Zhu Y.,Liaoning Medical University | Zhang H.,Liaoning Medical University | Shi S.,Shanghai Mental Health Center | Shi S.,Fudan University | And 60 more authors.

The relationship between suicidality and major depression is complex. Socio- demography, clinical features, comorbidity, clinical symptoms, and stressful life events are important factors influencing suicide in major depression, but these are not well defined. Thus, the aim of the present study was to assess the associations between the above-mentioned factors and suicide ideation, suicide plan, and suicide attempt in 6008 Han Chinese women with recurrent major depression (MD). Patients with any suicidality had significantly more MD symptoms, a significantly greater number of stressful life events, a positive family history of MD, a greater number of episodes, a significant experience of melancholia, and earlier age of onset. Comorbidity with dysthymia, generalized anxiety disorder (GAD), social phobia, and animal phobia was seen in suicidal patients. The present findings indicate that specific factors act to increase the likelihood of suicide in MD. Our results may help improve the clinical assessment of suicide risk in depressed patients, especially for women. © 2013 Zhu et al. Source

Li Y.,Oxford Genetics | Aggen S.,Virginia Commonwealth University | Shi S.,Shanghai Mental Health Center | Shi S.,Fudan University | And 58 more authors.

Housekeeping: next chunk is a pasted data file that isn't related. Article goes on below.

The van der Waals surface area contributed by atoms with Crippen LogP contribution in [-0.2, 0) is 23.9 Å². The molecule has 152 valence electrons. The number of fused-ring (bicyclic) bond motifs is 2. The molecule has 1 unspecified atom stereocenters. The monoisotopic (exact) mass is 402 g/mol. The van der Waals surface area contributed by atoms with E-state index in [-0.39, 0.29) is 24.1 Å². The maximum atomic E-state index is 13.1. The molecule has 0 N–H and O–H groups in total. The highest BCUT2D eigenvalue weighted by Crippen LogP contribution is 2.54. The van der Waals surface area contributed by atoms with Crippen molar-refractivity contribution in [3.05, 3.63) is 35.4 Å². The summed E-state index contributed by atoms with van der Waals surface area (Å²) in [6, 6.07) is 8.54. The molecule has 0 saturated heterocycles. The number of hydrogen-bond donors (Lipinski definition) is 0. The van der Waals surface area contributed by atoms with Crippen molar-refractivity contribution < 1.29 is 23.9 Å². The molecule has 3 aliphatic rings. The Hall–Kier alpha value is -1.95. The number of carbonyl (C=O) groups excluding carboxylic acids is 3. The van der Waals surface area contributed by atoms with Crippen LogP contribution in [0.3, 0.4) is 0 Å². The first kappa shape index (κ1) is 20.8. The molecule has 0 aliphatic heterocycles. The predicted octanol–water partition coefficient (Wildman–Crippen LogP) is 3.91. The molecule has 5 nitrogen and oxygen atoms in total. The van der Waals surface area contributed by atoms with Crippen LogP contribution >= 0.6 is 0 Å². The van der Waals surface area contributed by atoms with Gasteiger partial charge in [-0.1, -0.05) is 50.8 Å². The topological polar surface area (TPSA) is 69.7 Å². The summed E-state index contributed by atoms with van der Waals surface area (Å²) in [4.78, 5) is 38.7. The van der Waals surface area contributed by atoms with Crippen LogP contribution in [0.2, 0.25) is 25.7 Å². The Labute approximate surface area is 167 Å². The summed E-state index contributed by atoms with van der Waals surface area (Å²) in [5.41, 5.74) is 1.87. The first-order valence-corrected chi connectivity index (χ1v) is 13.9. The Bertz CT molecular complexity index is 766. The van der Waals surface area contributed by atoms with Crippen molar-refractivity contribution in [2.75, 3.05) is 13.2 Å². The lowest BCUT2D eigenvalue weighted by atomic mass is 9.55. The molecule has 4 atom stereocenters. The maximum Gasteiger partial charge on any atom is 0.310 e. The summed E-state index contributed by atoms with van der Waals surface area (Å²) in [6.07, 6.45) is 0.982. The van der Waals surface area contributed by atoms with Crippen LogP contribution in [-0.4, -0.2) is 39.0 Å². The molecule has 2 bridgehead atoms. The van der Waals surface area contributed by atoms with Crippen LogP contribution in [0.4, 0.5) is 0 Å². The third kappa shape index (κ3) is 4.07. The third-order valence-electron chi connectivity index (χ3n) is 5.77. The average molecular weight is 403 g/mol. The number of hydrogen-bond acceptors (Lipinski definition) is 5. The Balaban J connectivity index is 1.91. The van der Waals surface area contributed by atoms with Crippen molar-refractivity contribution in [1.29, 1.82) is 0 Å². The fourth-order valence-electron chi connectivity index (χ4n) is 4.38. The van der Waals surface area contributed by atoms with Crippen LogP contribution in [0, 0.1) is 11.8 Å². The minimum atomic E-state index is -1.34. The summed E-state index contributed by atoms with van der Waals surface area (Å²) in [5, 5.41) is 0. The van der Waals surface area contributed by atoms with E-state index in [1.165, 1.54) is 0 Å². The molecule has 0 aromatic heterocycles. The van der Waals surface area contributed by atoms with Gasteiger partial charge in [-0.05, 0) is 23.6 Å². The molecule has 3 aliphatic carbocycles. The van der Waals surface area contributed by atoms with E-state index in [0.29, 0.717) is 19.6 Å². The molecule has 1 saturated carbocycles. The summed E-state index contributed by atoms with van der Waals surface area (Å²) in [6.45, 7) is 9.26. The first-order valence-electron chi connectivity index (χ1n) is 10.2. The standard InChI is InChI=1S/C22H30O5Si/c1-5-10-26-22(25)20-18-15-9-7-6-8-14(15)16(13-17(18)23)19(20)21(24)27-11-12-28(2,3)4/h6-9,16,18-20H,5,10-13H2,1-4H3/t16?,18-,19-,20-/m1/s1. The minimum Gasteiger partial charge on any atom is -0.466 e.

Psychological Medicine

Background. Despite substantial research, uncertainty remains about the clinical and etiological heterogeneity of major depression (MD). Can meaningful and valid subtypes be identified and would they be stable cross-culturally? Method. Symptoms at their lifetime worst depressive episode were assessed at structured psychiatric interview in 6008 women of Han Chinese descent, age ≥30 years, with recurrent DSM-IV MD. Latent class analysis (LCA) was performed in Mplus. Results. Using the nine DSM-IV MD symptomatic A criteria, the 14 disaggregated DSM-IV criteria and all independently assessed depressive symptoms (n=27), the best LCA model identified respectively three, four and six classes. A severe and non-suicidal class was seen in all solutions, as was a mild/moderate subtype. An atypical class emerged once bidirectional neurovegetative symptoms were included. The non-suicidal class demonstrated low levels of worthlessness/guilt and hopelessness. Patterns of co-morbidity, family history, personality, environmental precipitants, recurrence and body mass index (BMI) differed meaningfully across subtypes, with the atypical class standing out as particularly distinct. Conclusions. MD is a clinically complex syndrome with several detectable subtypes with distinct clinical and demographic correlates. Three subtypes were most consistently identified in our analyses: severe, atypical and non-suicidal. Severe and atypical MD have been identified in multiple prior studies in samples of European ethnicity. Our non-suicidal subtype, with low levels of guilt and hopelessness, may represent a pathoplastic variant reflecting Chinese cultural influences. © Cambridge University Press 2014. Source